gold bars

Posted by Mark Pugsley.

This week a British judge entered a court order freezing the global assets of a Utah-based gold mining company called Sinaloa Gold Plc. The court concluded that the mining company may have engaged in fraud when it sold shares to U.K. investors. The judge found that one of Sinaloa’s officers, Glen Lawrence Hoover, a Utah resident, failed to explain to the court how investor money was spent. Mr. Hoover is one of the defendants in the case.

Recently I have seen an increase in inquiries from individuals who are interested in investing in gold mining operations, and from some who have lost money in this investments. I assume much of this is driven by the skyrocketing price of gold, but the challenge for investors is that this is a highly specialized area that requires significant technical expertise. Investors can be misled by complex technical descriptions, faked or doctored assay tests, and spectacularly high mine valuations.

Investors are often told that the mine is worth billions, but rarely are told that mining operations take years to get going and the mining and refining process is extraordinarily expensive. Just buying a stake in a gold mine does not automatically lead to getting actual gold out of the ground — or dollars in your pocket.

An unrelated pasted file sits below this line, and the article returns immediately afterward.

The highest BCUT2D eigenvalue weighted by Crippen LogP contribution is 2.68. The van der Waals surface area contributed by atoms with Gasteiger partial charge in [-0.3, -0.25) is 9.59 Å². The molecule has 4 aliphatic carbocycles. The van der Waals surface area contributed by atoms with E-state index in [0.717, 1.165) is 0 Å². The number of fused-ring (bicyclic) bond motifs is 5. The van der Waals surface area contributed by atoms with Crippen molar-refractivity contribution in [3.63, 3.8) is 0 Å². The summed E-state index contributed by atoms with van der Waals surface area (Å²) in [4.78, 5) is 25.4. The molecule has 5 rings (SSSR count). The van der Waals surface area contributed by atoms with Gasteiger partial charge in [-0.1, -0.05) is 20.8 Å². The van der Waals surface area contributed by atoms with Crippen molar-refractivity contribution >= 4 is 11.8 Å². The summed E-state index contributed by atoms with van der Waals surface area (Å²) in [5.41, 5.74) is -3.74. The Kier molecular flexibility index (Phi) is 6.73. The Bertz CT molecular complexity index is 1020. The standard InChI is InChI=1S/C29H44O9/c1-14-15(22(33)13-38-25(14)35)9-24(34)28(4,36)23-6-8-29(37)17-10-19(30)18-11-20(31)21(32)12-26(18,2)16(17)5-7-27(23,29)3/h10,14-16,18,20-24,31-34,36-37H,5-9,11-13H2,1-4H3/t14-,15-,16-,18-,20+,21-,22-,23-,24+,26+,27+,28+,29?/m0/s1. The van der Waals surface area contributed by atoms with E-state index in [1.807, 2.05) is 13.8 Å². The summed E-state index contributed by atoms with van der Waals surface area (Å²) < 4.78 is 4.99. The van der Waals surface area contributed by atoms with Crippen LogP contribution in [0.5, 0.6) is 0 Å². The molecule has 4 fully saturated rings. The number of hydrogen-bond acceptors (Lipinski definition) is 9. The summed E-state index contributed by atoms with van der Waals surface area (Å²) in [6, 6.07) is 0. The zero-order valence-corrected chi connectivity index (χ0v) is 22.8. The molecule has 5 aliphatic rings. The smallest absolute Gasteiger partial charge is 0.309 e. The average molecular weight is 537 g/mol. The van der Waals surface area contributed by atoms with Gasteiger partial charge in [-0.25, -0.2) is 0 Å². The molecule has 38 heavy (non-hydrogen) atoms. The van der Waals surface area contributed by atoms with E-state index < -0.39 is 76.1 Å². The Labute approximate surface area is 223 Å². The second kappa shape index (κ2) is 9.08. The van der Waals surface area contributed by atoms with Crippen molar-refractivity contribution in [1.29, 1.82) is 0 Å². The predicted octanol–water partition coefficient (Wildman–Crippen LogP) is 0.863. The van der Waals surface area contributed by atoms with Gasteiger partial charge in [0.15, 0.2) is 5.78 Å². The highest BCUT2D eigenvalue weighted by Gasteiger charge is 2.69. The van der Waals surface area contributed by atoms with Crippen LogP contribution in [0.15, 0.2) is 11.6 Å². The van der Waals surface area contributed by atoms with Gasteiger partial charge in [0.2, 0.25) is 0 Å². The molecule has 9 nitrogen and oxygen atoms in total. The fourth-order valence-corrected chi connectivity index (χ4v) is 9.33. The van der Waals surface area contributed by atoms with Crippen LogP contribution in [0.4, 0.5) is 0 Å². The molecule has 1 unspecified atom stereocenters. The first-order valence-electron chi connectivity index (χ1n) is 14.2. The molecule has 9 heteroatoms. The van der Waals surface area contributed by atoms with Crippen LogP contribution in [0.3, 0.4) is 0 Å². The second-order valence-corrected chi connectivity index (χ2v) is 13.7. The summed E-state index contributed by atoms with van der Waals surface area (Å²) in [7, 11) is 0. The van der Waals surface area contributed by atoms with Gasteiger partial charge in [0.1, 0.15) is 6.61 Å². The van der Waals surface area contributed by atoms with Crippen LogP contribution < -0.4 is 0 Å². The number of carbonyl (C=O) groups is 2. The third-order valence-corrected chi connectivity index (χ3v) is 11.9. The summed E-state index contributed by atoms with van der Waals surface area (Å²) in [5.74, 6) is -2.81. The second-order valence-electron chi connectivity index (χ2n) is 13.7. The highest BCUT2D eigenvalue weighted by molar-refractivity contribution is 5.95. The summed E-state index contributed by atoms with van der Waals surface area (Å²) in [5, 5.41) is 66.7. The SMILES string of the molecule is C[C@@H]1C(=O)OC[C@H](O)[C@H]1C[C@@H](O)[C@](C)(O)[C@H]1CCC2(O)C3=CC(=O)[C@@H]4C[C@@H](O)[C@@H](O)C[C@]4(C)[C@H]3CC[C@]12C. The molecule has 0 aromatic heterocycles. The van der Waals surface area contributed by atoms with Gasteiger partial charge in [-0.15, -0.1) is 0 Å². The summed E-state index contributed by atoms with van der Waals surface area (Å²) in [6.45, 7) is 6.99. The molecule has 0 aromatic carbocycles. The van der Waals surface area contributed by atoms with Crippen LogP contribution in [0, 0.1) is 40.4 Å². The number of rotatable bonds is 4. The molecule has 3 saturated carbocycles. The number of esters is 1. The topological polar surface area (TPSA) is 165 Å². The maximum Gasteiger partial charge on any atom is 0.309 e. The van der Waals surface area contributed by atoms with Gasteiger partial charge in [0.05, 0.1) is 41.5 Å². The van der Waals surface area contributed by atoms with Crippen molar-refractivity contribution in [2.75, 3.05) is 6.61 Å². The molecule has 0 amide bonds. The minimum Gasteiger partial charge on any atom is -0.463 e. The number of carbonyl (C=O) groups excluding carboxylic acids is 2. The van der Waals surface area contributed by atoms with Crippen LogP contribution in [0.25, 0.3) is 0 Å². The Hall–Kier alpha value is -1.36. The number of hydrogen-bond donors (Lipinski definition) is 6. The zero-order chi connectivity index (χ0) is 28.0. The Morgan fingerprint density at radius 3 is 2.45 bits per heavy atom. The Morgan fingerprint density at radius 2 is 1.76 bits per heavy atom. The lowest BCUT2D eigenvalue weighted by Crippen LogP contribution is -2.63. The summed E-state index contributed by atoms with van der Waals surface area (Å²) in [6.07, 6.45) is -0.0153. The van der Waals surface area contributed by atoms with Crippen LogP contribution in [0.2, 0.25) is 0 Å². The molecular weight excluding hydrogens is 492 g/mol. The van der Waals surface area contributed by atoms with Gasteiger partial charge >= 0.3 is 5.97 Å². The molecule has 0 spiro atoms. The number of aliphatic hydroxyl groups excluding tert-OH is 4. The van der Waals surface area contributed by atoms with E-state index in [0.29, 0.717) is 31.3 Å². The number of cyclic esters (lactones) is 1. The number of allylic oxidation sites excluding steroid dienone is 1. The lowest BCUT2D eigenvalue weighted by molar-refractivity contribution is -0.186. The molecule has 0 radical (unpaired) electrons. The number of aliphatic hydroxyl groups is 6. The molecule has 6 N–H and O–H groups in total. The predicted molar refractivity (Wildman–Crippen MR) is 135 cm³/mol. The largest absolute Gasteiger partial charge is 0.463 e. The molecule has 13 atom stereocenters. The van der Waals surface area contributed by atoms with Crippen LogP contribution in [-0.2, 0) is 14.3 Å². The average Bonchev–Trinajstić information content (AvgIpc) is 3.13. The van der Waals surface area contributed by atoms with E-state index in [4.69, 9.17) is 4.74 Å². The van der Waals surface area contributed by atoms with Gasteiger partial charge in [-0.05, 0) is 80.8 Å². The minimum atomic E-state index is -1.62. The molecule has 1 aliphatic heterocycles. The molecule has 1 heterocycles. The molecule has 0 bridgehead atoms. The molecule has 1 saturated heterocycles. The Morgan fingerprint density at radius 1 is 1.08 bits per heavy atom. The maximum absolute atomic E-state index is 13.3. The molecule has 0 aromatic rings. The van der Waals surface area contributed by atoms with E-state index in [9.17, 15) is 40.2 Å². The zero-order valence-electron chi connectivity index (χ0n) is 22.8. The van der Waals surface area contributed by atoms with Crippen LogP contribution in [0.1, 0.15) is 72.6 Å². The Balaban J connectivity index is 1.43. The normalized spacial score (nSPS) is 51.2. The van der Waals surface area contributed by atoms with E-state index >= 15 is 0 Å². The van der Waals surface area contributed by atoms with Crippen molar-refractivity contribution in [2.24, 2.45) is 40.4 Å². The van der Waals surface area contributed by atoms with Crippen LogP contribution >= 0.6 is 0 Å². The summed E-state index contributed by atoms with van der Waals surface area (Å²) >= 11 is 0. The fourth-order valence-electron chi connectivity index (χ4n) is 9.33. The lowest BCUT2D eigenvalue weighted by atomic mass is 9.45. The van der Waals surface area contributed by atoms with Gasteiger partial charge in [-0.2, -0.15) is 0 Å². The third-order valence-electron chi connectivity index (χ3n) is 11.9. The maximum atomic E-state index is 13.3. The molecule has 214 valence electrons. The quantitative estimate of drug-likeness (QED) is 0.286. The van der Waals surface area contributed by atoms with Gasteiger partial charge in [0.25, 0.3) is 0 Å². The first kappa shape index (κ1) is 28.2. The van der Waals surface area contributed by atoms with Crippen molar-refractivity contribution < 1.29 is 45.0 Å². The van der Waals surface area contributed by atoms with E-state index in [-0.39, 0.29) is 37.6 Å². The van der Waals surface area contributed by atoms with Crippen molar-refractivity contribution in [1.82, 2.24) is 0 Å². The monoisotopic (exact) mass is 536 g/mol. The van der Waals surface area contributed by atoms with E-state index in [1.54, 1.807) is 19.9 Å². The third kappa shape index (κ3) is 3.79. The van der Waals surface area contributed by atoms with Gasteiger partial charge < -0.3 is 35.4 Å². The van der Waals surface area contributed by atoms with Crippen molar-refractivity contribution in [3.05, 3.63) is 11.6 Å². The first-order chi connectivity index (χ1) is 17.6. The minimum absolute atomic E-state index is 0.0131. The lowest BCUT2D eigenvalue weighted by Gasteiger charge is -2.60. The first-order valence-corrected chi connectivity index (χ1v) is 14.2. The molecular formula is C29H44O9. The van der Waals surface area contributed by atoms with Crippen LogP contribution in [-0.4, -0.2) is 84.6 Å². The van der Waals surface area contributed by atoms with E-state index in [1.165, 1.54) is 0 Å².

According to the Nevada Securities Division here are the main things to ask when evaluating a potential investment in a mining operation:

  1. Check the legitimacy of the dealer. Investment in most mining companies is made through stock purchases by licensed brokers. Almost all major companies’ stocks are traded on the NYSE, AMEX, or other exchanges and in the NASDAQ market. Legitimate mining companies do not generally solicit investors by telephone or mail.
  2. Investments take many forms, which can be confusing. Mining companies do not sell ore, processed (“concentrated”) or unprocessed, and rarely sell precious metals (bullion) to individual investors. Consult a reputable financial adviser and deal through a recognized merchant, broker, or financial institution.
  3. Do not fall for claims of new of “secret” processes. Processes used by mining companies to extract precious metals are well-known and understood. Almost all use one form or another of cyanide leaching.
  4. Promises greater than average amounts should be viewed with scrutiny. The average ore grades at most Nevada mines range from 0.04 to 0.20 troy ounces of gold per ton.
  5. Precious metals do not mix. Claims of a mine site with high levels of platinum group metals (PGMs) along with gold and silver is almost a certain indicator of fraud. Platinum and palladium have not been mined in Nevada since 1919 and, more than likely, will not be for the foreseeable future. Iridium, osmium, ruthenium, and rhodium have never been mined in Nevada.
  6. Reward vs. Risk. Mining is a capital-intensive industry with great rewards possible. However, mining operations are high risk ventures. Investments are usually long-term. Be skeptical of “guaranteed” or promised high returns over short periods of time, i.e., 6 months to 2 years.

Here is a link to information from the Nevada Department of Securities that discusses the different ways you can invest in gold.

© 2010 Mark W. Pugsley, all rights reserved.

Leave a Reply

Your email address will not be published. Required fields are marked *

This site uses Akismet to reduce spam. Learn how your comment data is processed.